If only I wouldn’t love her so much … If I wouldn’t be so afraid that she wouldn’t understand me, maybe I would be capable of talking to her. With my hand on her shoulder, the other seeking for hers, and a look of familiarity in my eyes. My dear Una, let’s put a decent end to our love. I would tell you that I cheated on you and that it wasn’t just my vanity, but because I truly love her.I love her just as much as I love you, but in a different way. Different. You wouldn’t suffer, right? I wouldn’t be able to get if I would see a single tear from you, Una. You understand me all to well, Una. You know that what I tell you is the truth. You know very well what a stereotypical trifle is other people’s love, how fake their nuances are …
She doesn’t suspect a thing. All she does right now is getting dressed beside him, happy, still savoring that sensation she gets from every encounter with him. Maybe it’s better this way … Talking nonsense while getting dressed. A joke, a cursory touch, all while catching a glimpse of the other’s body and movements.
“Don’t cheat me on your appointment, Una!”
She laughs in her sleeve, with her cheek still hidden behind the mirror. Something unprintable transforms my Paul. Something that identifies him with a cheap lover, some way that trifles even the most sacred things. A trifle that doesn’t suit him.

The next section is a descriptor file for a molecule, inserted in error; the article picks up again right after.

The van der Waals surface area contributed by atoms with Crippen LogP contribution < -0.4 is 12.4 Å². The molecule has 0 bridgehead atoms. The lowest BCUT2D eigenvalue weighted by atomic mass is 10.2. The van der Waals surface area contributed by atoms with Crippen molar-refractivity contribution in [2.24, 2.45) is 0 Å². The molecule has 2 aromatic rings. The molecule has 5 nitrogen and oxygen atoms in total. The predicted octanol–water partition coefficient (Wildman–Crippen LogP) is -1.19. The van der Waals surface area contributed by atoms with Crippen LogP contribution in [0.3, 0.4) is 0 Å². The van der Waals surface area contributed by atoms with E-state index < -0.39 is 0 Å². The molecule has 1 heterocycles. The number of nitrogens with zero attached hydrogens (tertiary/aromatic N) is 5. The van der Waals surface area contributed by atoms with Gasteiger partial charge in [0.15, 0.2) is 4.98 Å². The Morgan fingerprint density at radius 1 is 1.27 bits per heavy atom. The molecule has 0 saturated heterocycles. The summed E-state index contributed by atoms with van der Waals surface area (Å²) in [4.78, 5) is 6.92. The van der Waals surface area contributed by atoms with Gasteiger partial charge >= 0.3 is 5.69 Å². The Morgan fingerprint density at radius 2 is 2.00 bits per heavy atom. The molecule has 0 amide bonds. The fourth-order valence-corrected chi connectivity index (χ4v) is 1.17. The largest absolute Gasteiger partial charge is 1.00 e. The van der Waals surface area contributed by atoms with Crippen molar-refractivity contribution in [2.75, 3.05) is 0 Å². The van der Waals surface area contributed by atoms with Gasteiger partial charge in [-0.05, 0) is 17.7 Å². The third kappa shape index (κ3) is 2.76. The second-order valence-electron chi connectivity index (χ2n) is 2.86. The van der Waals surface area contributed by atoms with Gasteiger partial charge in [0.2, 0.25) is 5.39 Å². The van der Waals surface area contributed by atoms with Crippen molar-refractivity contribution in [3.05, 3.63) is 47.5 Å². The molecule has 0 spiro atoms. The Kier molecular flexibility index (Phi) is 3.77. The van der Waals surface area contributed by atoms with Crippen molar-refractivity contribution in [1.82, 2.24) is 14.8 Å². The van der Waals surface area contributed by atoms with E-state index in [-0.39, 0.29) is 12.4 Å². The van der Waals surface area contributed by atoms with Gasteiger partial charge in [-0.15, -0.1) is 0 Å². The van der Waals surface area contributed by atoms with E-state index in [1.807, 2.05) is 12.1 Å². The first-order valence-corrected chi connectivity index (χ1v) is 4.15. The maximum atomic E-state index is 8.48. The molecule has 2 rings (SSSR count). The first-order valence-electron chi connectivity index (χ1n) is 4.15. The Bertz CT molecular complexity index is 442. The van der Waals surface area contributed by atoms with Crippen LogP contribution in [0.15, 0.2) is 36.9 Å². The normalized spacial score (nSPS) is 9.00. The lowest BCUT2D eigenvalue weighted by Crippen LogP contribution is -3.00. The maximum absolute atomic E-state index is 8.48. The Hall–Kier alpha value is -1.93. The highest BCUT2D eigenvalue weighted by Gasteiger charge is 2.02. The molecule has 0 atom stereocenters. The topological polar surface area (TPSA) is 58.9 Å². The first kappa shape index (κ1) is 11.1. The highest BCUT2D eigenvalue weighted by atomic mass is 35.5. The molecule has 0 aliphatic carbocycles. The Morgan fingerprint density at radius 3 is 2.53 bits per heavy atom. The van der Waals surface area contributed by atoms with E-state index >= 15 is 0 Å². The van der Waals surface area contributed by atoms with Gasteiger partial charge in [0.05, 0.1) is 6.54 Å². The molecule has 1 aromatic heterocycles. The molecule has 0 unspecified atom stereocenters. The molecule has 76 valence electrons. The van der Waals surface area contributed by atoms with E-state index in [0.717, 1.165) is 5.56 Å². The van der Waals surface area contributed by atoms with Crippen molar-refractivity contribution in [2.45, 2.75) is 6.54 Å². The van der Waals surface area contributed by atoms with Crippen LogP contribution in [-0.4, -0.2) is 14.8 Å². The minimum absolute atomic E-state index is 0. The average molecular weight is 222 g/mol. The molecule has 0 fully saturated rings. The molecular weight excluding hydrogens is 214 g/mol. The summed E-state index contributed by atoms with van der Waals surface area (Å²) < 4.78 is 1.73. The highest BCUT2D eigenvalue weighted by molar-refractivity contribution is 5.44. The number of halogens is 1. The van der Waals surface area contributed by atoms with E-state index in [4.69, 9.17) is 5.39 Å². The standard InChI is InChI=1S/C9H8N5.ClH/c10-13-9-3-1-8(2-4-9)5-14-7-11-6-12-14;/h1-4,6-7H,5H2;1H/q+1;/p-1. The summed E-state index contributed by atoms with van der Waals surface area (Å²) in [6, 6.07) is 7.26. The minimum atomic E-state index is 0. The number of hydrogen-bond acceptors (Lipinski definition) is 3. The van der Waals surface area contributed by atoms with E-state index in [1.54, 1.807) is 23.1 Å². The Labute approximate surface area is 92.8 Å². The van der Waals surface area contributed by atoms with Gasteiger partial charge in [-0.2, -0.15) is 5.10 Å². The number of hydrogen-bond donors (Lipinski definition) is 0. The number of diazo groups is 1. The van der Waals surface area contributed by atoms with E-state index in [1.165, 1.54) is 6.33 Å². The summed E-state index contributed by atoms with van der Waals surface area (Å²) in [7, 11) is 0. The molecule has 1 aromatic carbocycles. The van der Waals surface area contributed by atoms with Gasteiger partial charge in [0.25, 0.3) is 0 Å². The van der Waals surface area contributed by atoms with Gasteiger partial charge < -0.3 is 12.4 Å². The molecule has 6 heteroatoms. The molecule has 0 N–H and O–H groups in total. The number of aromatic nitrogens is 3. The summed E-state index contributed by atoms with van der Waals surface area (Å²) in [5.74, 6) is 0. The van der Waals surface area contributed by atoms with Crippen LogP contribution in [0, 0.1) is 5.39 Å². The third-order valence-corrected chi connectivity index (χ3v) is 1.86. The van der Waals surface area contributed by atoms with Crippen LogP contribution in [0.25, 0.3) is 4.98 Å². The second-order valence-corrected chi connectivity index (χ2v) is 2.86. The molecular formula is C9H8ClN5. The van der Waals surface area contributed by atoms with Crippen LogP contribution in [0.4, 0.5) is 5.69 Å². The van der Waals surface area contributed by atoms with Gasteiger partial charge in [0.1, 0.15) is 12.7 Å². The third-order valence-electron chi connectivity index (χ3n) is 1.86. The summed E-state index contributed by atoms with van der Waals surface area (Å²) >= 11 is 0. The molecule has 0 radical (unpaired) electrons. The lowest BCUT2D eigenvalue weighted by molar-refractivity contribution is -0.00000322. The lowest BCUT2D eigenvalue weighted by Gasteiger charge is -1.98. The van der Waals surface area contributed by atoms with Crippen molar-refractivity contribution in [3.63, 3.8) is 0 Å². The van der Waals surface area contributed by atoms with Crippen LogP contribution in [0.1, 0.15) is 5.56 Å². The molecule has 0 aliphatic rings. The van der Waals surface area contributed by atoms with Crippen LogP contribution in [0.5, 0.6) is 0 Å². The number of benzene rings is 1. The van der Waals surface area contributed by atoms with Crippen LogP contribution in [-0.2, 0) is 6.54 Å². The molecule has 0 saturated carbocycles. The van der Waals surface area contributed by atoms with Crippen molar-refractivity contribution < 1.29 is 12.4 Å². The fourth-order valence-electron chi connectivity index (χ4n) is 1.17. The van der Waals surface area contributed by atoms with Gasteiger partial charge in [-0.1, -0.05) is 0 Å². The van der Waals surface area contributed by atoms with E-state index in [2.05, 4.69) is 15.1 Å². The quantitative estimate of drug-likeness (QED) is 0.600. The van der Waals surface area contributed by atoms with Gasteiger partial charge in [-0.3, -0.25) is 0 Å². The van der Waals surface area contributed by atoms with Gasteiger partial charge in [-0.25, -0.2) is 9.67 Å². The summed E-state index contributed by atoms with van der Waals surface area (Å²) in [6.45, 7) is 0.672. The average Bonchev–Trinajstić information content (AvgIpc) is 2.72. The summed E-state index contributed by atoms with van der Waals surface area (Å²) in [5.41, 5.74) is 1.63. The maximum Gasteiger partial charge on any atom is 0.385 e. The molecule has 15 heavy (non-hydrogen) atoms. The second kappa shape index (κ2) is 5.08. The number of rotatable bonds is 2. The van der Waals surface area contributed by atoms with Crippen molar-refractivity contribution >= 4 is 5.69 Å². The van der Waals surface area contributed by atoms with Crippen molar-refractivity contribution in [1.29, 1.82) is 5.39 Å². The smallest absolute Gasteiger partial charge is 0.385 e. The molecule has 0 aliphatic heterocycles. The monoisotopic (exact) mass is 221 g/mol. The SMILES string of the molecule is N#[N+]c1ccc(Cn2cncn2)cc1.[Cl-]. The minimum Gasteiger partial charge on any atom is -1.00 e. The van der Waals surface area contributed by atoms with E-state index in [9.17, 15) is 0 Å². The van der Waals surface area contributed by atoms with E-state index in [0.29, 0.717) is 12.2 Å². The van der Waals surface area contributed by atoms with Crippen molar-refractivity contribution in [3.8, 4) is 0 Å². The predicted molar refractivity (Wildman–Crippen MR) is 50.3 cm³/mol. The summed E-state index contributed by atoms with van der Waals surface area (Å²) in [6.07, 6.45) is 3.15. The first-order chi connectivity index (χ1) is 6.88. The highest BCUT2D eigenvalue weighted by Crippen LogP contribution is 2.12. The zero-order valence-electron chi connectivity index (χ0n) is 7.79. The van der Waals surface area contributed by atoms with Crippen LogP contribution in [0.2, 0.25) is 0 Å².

“How odd our love is, Una!”
He smiles and leans towards her, warily embracing her body, because her headdress is carefully hung on the back of her head. She kissed him ardently and he feels her own perfume. The moment when he gathers her in his arms he recognizes the other’s face and a fatuous fury bursts against the one in his arms. The one that he loves too much to part from, that he doesn’t love enough not to quest the other, with her body, her mouth and her stupid naivite most of all. Whenever he thinks of Ghighi while he’s around Una, he hates Una. Maybe because he hates himself and his cowardice that forbids him from choosing one and giving up the other.
The both go downstairs, Una with his arm around her waist.
“When can I see you again, Paul?”
“Tomorrow, around four or four thirty in the afternoon …” Why do women always have to ask before the right time, dispelling the charm? All women ask for something: trysts, closeness, companionship. Never enough, always asking for more. They’re never tired of you. “Are you leaving, Paul?” , “Why are you leaving so soon, Paul?” , “How wrong it is to feel lonely, Faus!” , “Come, stay, please don’t leave me … Stay with me, close to me …”
“Four o’clock? Why so late? How can I be alone for so long …?” How sweet she is when she acts like that … I’ll come sooner if I won’t find Ghighi this afternoon. But I can’t promise you that.
“Please dear … I’m so busy tomorrow … “ How you make me lie to you …
“Ok, ok, you selfish. You love your friends and work more than you love your Una … “ Yes, selfish … How right it sounds when you say it, Una. Maybe I’m even worse, Una, a real rake, a sinner. But even a sinner is unable to sin only by himself. No one can be truly ill natured. Maybe love can be worse than we think.
I should tell this to David, for his ethics treatise.
They shake their hands looking into each other’s eyes and they can almost fell their love. She remains in the same place, watching him trailing off. Maybe I should turn the bridle like I used to. But it’s already getting late and she’s in a hurry.